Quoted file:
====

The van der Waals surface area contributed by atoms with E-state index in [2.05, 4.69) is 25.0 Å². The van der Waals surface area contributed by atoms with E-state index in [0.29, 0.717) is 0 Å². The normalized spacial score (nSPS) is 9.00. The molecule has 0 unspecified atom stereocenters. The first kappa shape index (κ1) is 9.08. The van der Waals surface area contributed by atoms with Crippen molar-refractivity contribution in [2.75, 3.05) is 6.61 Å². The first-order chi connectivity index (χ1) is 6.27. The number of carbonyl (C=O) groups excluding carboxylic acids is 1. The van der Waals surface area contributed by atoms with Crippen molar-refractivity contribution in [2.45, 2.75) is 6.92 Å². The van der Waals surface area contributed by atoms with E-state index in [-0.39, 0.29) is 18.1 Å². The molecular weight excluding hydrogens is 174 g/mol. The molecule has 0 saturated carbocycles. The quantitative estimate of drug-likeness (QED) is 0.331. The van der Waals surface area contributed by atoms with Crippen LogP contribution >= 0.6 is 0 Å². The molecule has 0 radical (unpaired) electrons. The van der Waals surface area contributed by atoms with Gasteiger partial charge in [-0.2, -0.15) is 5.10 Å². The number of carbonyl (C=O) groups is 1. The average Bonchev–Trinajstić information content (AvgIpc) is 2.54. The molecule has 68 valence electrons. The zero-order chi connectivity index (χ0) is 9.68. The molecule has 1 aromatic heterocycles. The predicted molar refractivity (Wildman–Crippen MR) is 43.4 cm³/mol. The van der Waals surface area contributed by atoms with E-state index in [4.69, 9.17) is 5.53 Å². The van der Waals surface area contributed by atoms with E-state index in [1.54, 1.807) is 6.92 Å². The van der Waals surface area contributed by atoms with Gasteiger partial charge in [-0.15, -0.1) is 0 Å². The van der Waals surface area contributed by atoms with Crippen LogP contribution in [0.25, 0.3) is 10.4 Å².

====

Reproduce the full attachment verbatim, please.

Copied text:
The van der Waals surface area contributed by atoms with E-state index in [2.05, 4.69) is 25.0 Å². The van der Waals surface area contributed by atoms with E-state index in [0.29, 0.717) is 0 Å². The normalized spacial score (nSPS) is 9.00. The molecule has 0 unspecified atom stereocenters. The first kappa shape index (κ1) is 9.08. The van der Waals surface area contributed by atoms with Crippen molar-refractivity contribution in [2.75, 3.05) is 6.61 Å². The first-order chi connectivity index (χ1) is 6.27. The number of carbonyl (C=O) groups excluding carboxylic acids is 1. The van der Waals surface area contributed by atoms with Crippen molar-refractivity contribution in [2.45, 2.75) is 6.92 Å². The van der Waals surface area contributed by atoms with E-state index in [-0.39, 0.29) is 18.1 Å². The molecular weight excluding hydrogens is 174 g/mol. The molecule has 0 saturated carbocycles. The quantitative estimate of drug-likeness (QED) is 0.331. The van der Waals surface area contributed by atoms with Crippen LogP contribution >= 0.6 is 0 Å². The molecule has 0 radical (unpaired) electrons. The van der Waals surface area contributed by atoms with Gasteiger partial charge in [-0.2, -0.15) is 5.10 Å². The number of carbonyl (C=O) groups is 1. The average Bonchev–Trinajstić information content (AvgIpc) is 2.54. The molecule has 68 valence electrons. The zero-order chi connectivity index (χ0) is 9.68. The molecule has 1 aromatic heterocycles. The predicted molar refractivity (Wildman–Crippen MR) is 43.4 cm³/mol. The van der Waals surface area contributed by atoms with E-state index in [4.69, 9.17) is 5.53 Å². The van der Waals surface area contributed by atoms with E-state index in [1.54, 1.807) is 6.92 Å². The van der Waals surface area contributed by atoms with Gasteiger partial charge in [-0.15, -0.1) is 0 Å². The van der Waals surface area contributed by atoms with Crippen LogP contribution in [0.25, 0.3) is 10.4 Å².